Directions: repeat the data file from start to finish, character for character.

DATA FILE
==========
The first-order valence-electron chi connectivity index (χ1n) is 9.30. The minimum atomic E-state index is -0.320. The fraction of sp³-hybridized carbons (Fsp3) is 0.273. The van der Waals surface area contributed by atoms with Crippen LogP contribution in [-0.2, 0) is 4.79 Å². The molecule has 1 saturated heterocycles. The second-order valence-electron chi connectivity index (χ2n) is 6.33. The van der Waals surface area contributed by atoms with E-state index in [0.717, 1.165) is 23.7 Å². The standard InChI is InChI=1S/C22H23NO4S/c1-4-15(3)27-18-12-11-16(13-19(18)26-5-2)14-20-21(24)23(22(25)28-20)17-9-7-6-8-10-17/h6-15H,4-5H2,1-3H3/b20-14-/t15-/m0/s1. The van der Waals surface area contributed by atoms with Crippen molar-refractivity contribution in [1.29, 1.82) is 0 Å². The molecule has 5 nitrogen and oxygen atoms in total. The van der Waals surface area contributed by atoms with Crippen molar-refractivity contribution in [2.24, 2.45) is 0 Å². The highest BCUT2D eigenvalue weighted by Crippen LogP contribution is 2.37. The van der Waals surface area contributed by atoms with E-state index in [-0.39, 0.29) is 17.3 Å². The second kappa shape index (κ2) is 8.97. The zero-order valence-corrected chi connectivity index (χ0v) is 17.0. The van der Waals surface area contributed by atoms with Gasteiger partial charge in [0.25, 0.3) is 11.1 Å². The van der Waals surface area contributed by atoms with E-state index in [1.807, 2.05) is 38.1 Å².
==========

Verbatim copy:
The first-order valence-electron chi connectivity index (χ1n) is 9.30. The minimum atomic E-state index is -0.320. The fraction of sp³-hybridized carbons (Fsp3) is 0.273. The van der Waals surface area contributed by atoms with Crippen LogP contribution in [-0.2, 0) is 4.79 Å². The molecule has 1 saturated heterocycles. The second-order valence-electron chi connectivity index (χ2n) is 6.33. The van der Waals surface area contributed by atoms with E-state index in [0.717, 1.165) is 23.7 Å². The standard InChI is InChI=1S/C22H23NO4S/c1-4-15(3)27-18-12-11-16(13-19(18)26-5-2)14-20-21(24)23(22(25)28-20)17-9-7-6-8-10-17/h6-15H,4-5H2,1-3H3/b20-14-/t15-/m0/s1. The van der Waals surface area contributed by atoms with Crippen molar-refractivity contribution in [1.29, 1.82) is 0 Å². The molecule has 5 nitrogen and oxygen atoms in total. The van der Waals surface area contributed by atoms with Crippen molar-refractivity contribution in [2.24, 2.45) is 0 Å². The highest BCUT2D eigenvalue weighted by Crippen LogP contribution is 2.37. The van der Waals surface area contributed by atoms with E-state index in [-0.39, 0.29) is 17.3 Å². The second kappa shape index (κ2) is 8.97. The zero-order valence-corrected chi connectivity index (χ0v) is 17.0. The van der Waals surface area contributed by atoms with Gasteiger partial charge in [0.25, 0.3) is 11.1 Å². The van der Waals surface area contributed by atoms with E-state index in [1.807, 2.05) is 38.1 Å².